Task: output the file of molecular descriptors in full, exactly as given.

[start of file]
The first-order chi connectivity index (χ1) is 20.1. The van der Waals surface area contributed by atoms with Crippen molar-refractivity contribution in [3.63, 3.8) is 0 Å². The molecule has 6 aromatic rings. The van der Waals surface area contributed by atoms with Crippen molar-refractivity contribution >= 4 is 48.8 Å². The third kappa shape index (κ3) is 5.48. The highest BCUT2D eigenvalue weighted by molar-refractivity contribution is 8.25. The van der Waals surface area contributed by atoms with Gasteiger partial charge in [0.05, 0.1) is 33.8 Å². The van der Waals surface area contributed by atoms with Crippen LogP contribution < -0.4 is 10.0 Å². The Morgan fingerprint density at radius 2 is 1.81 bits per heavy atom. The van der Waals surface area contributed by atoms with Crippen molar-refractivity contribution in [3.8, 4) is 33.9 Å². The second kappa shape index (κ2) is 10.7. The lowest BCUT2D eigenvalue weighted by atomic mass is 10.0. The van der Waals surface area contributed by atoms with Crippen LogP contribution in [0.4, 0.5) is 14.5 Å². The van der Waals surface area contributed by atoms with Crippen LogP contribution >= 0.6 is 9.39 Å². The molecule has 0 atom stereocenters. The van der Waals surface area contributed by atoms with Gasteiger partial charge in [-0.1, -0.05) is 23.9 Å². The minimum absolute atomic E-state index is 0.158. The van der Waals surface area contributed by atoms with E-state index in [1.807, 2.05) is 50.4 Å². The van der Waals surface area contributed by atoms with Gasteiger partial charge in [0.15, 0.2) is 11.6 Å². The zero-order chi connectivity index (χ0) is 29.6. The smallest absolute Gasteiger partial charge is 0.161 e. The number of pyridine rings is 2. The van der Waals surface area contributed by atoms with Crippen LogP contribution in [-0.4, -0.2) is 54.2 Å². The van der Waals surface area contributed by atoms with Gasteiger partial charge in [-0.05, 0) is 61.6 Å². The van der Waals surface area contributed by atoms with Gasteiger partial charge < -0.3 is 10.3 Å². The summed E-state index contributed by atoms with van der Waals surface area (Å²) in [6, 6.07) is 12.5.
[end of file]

The first-order chi connectivity index (χ1) is 20.1. The van der Waals surface area contributed by atoms with Crippen molar-refractivity contribution in [3.63, 3.8) is 0 Å². The molecule has 6 aromatic rings. The van der Waals surface area contributed by atoms with Crippen molar-refractivity contribution >= 4 is 48.8 Å². The third kappa shape index (κ3) is 5.48. The highest BCUT2D eigenvalue weighted by molar-refractivity contribution is 8.25. The van der Waals surface area contributed by atoms with Gasteiger partial charge in [0.05, 0.1) is 33.8 Å². The van der Waals surface area contributed by atoms with Crippen LogP contribution < -0.4 is 10.0 Å². The Morgan fingerprint density at radius 2 is 1.81 bits per heavy atom. The van der Waals surface area contributed by atoms with Crippen molar-refractivity contribution in [3.8, 4) is 33.9 Å². The second kappa shape index (κ2) is 10.7. The lowest BCUT2D eigenvalue weighted by atomic mass is 10.0. The van der Waals surface area contributed by atoms with Crippen LogP contribution in [0.4, 0.5) is 14.5 Å². The van der Waals surface area contributed by atoms with Crippen LogP contribution >= 0.6 is 9.39 Å². The molecule has 0 atom stereocenters. The van der Waals surface area contributed by atoms with Gasteiger partial charge in [-0.1, -0.05) is 23.9 Å². The minimum absolute atomic E-state index is 0.158. The van der Waals surface area contributed by atoms with E-state index in [1.807, 2.05) is 50.4 Å². The van der Waals surface area contributed by atoms with Gasteiger partial charge in [0.15, 0.2) is 11.6 Å². The zero-order chi connectivity index (χ0) is 29.6. The smallest absolute Gasteiger partial charge is 0.161 e. The number of pyridine rings is 2. The van der Waals surface area contributed by atoms with Crippen LogP contribution in [-0.4, -0.2) is 54.2 Å². The van der Waals surface area contributed by atoms with Gasteiger partial charge in [-0.05, 0) is 61.6 Å². The van der Waals surface area contributed by atoms with Gasteiger partial charge < -0.3 is 10.3 Å². The summed E-state index contributed by atoms with van der Waals surface area (Å²) in [6, 6.07) is 12.5.